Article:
[1] Windows provides a UI button in all the special profile folders’ properties boxes to let you move the normal folders that hold their content. I found that moving …/AppData/Local to another drive causes many programs like the start menu and Edge to be not-runnable after next login, so I’ve kept that on the normal drive. It’s a pity because the web cache within …/AppData/Local is just the sort of thing I’d want to move.

    [2] It’s a Truecrypt volume mounted at a drive letter. I’d encrypt the whole drive but for some reason me attempting to encrypt the whole volume causes Truecrypt to do its preliminary install, but after rebooting roll back the change, presumably because a check in the preliminary install indicated full encryption would make the machine unbootable.

    [3] Also I have to log out of User A and log in as User B to shut down the machine so at next startup Windows doesn’t try to (AFAICT) pre-fetch User A’s profile and end up caching the “missing” files. I’m kinda surprised that Windows doesn’t handle missing drives better in this situation because of situations like profiles being on network drives, though I guess in that case the drive is *defined* and inaccessible, as opposed to a non-mounted Truecrypt volume which is just not defined yet.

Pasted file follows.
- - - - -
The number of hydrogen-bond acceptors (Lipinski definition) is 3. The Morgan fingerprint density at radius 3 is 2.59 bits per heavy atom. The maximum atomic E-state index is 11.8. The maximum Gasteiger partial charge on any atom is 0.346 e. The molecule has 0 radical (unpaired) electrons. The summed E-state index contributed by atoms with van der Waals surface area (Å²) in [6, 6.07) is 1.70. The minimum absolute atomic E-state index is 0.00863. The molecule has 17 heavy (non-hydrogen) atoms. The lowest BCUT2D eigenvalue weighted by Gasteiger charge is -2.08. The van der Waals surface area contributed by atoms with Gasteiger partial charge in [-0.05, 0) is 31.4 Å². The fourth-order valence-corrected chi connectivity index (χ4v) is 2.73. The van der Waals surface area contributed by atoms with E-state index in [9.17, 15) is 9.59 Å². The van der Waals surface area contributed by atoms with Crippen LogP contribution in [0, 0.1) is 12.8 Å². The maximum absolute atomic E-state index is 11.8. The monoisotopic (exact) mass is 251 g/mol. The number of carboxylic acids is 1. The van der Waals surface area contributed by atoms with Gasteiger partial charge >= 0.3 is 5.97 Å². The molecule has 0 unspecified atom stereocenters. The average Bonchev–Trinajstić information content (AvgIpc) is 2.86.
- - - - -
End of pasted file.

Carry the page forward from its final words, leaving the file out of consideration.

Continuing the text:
4. I found out some of the above by accident (not the low-privilege process part though; being prepared for future exploits there is pretty clever). I have a setup where most[1] of the profile of User A is stored on a special drive[2] and I must log in as User B to enable the drive before logging in as User A[3]. I had the clever idea of setting the login screen background to a picture on the special drive so it would fail to show up if the drive was unavailable. Pretty soon I found that the image is cached so my clever plan doesn’t work.

    [1] Windows provides a UI button in all the special profile folders’ properties boxes to let you move the normal folders that hold their content. I found that moving …/AppData/Local to another drive causes many programs like the start menu and Edge to be not-runnable after next login, so I’ve kept that on the normal drive. It’s a pity because the web cache within …/AppData/Local is just the sort of thing I’d want to move.